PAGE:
Every actor with a major role - Ellen Burstyn, Jennifer Connelly, Jared Leto, and Marlan Wayans - should be commended not only for their strength of performance but for the courage they exhibit in putting themselves on the line the way Aronofsky requires. They are artists in the truest sense of the word, sublimating their egos and committing themselves fully to the needs of the project. Each of them is shown in a state of physical and mental degradation. They are depicted doing the kinds of things that many higher profile celebrities would not permit. Connelly especially goes all out, appearing naked from the waist down in one shot and participating in a lesbian orgy scene. (Those looking for an erotic charge from Connelly's nudity should see one of her previous outings - Requiem for a Dream is far too disturbing to do anything for the libido.)

The movie starts slowly, introducing each of the characters and establishing their relationships. Visually, Aronofsky tries for something a little different here, employing a split-screen approach that neither enhances nor detracts from the narrative. (It isn't around long enough to become distracting.) The central figure is Harry (Jared Leto), a young man who lives hand-to-mouth because nearly every cent he saves, earns, or steals goes towards buying something he can inject into his veins. His best friend and business partner is Tyrone (Marlon Wayans, playing it straight and doing so effectively), who shares many of Harry's aspirations. His girlfriend is Marion (Connelly), who, like Harry and Tyrone, is an addict. The fourth significant player is Harry's widowed mother, Sara (Ellen Burstyn), who is as addicted to television as Harry is to drugs. When she learns that a marketing company may be able to offer her a spot in the studio audience of a live TV broadcast, she decides to lose weight. Following a visit to the doctor's, she is on her way to dropping 30 pounds and becoming hooked on the uppers and downers that comprise her diet.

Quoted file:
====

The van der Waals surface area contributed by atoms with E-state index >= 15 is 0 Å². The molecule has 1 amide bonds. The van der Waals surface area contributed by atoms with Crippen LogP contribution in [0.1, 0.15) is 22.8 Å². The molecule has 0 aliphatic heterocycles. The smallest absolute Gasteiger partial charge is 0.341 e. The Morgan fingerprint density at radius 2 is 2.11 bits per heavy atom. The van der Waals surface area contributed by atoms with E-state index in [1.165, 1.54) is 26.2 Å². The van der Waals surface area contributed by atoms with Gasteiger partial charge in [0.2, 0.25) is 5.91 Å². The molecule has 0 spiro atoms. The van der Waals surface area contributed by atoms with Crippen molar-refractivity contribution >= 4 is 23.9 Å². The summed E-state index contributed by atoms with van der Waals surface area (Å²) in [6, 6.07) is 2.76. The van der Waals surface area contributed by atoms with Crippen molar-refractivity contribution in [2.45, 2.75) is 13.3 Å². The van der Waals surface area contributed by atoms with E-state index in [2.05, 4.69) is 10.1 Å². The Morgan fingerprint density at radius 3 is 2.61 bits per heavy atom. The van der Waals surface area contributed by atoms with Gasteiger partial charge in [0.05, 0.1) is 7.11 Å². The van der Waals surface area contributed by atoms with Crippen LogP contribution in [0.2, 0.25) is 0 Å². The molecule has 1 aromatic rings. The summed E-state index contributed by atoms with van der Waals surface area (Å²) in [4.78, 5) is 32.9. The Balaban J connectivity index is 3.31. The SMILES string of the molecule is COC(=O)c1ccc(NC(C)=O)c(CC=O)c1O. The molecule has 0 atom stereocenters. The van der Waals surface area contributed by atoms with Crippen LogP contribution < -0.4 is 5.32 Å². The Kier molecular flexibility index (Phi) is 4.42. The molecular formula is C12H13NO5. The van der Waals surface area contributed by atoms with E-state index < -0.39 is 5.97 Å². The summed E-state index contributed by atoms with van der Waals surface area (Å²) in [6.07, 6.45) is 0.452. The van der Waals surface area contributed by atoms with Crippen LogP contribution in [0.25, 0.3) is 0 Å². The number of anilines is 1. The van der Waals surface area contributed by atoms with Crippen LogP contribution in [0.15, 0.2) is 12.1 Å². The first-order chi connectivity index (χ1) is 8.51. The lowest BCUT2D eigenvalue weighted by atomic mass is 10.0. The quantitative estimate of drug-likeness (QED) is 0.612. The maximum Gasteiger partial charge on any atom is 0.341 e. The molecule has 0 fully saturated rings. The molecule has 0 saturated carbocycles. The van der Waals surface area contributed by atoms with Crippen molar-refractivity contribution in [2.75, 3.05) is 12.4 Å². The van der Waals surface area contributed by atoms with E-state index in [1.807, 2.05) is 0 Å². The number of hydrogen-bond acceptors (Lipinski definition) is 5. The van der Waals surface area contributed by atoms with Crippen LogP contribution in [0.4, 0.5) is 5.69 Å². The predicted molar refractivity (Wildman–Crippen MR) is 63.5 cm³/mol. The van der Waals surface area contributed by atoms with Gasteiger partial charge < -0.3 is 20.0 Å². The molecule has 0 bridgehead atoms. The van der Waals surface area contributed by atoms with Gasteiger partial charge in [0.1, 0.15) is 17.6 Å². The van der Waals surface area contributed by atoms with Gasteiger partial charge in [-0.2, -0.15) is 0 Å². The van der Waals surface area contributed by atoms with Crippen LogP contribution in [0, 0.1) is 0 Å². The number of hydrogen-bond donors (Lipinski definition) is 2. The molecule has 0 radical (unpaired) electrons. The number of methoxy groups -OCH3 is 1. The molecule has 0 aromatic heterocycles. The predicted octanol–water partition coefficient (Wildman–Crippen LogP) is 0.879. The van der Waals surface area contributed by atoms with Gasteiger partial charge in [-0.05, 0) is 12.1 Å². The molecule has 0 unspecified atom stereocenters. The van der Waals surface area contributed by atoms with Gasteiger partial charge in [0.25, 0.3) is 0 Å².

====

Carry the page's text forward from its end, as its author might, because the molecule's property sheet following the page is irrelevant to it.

For these characters, drugs gradually take the place of everything else - food, sex, aspirations, and even the day-to-day impulse to live. They become the sole sources of pain and pleasure. They form the core of relationships. Would these people have anything to do with one another if they weren't bound by the ceremony of the injection? Perhaps it's not that way in the beginning, but the life-destroying power of drugs is insidious and undeniable, and the spiral of all-consuming addiction is what Aronofsky has captured with unnerving effectiveness.